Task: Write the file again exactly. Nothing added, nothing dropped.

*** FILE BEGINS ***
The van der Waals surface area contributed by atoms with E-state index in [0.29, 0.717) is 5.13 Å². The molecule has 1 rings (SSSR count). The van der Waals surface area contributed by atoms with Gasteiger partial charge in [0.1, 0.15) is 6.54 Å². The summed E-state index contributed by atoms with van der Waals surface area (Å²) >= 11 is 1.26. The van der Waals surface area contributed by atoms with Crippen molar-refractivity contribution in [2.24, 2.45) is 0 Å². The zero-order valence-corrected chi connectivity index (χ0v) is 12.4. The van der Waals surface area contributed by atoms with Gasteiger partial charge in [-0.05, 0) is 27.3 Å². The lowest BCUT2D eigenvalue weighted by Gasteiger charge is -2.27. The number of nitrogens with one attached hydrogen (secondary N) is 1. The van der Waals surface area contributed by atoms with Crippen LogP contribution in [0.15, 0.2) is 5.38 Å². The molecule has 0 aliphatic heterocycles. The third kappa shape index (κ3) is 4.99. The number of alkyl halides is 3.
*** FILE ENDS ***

The van der Waals surface area contributed by atoms with E-state index in [0.29, 0.717) is 5.13 Å². The molecule has 1 rings (SSSR count). The van der Waals surface area contributed by atoms with Gasteiger partial charge in [0.1, 0.15) is 6.54 Å². The summed E-state index contributed by atoms with van der Waals surface area (Å²) >= 11 is 1.26. The van der Waals surface area contributed by atoms with Crippen molar-refractivity contribution in [2.24, 2.45) is 0 Å². The zero-order valence-corrected chi connectivity index (χ0v) is 12.4. The van der Waals surface area contributed by atoms with Gasteiger partial charge in [-0.05, 0) is 27.3 Å². The lowest BCUT2D eigenvalue weighted by Gasteiger charge is -2.27. The number of nitrogens with one attached hydrogen (secondary N) is 1. The van der Waals surface area contributed by atoms with Crippen LogP contribution in [0.15, 0.2) is 5.38 Å². The molecule has 0 aliphatic heterocycles. The third kappa shape index (κ3) is 4.99. The number of alkyl halides is 3.